Culture and Culturally Competent Counselors

Being Culturally Competent Letitia Batton Walden University Being Culturally Competent Counselors should have a sense of compassion and respect for people who are culturally different. As a social worker, it is easy to make diagnosis based on verbal and non-verbal presentation of our clients. Hays (2008) stated there are many factors to assess which include race, class, family structure, culture, relationships, religion, and generational/cultural influences. Based on the case study of Mrs. Hudson her externalizing behaviors may stem from an underlying anxiety disorder.

It seems that her attacks are not medical in nature that is why she was referred by her primary doctor. She just recently started having these attacks and they happen out of the home and when she has to interact with others. Her assessment reveals that she is presently considered middle class, attended church prior to attacks, family oriented, and educated. Some potential concerns could be her daughter’s illness and past issues with her father that never got closure. Haitian culture relies on spiritual healing more so than Americanized tradition and this may be a big step for Mrs. Hudson (Pierce & Elisme, 2001).

Counselors must be trained and competent when implementing diagnosis with culturally diverse clients. (Sue, 2008). DSM-IV provides counselors a tool to evaluate client’s cultural context (Hays, 2008). This process helps counselor’s assess their client’s background, cultural explanation of their issues, client’s environment, relationships, and overall cultural assessment to diagnosis and treatment (APA, 2002). Researchers have argued that the DSM-IV does not accurately represent all minorities (APA, 2002). It is important that counselors understand the family structure in order to provide the most accurate assessment information possible.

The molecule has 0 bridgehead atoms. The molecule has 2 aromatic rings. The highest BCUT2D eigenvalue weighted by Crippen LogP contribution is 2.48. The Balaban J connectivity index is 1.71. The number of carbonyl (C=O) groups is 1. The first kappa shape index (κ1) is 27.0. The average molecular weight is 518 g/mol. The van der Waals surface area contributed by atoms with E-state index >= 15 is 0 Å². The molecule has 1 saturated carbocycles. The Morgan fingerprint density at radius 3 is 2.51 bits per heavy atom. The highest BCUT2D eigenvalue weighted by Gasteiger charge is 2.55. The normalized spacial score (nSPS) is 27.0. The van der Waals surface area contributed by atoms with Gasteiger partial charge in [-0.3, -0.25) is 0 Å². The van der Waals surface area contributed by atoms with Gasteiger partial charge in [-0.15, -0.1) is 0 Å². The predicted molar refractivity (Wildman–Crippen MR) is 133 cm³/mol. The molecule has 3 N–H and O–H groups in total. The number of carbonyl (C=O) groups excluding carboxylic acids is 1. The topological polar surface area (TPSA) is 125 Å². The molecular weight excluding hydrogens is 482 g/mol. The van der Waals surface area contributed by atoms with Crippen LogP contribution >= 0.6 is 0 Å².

Unfortunately, counselors are not immune to stereotypes. Beliefs in stereotypes, whether conscious or not, may lead to incorrect diagnosis and misunderstandings between the clinician and the client (Hays, 2008). These beliefs may stem from television or news reports. If believed, they may cause counselor to incorrectly interpret the diagnosis. When this happens the client may become offended and end counseling. Counselors should have knowledge of their own general views, as well as specific knowledge about diverse client’s issues (Sue, 2008).

Diversity in family structure should also be taken into consideration when formulating goals and assessing treatment success or failure (APA, 2002). Counselors also attempt to understand the cultural values of each client to gain feelings of trust. Some issues with culturally competent assessments is that it is not race specific and whether existing instruments measure the correct attributes, based on different cultures (Hays, 2008). Diversity plays a role in many aspects of assessment, diagnosis, and treatment.

Clarity in these three characteristics may allow counselors to better assist families from diverse backgrounds and that will bring about better treatment outcomes (APA, 2002). Counselors should have an attitude of cultural humility in knowing their limits of knowledge and skills in rendering diagnosis with certainty than reinforcing stereotypes and generalizations (Sue, 2008). While guidelines exist for conducting a culturally competent assessment, few of these guidelines provide the link between the information gathered, the initial decision making, and the development of the treatment plan (APA, 2008).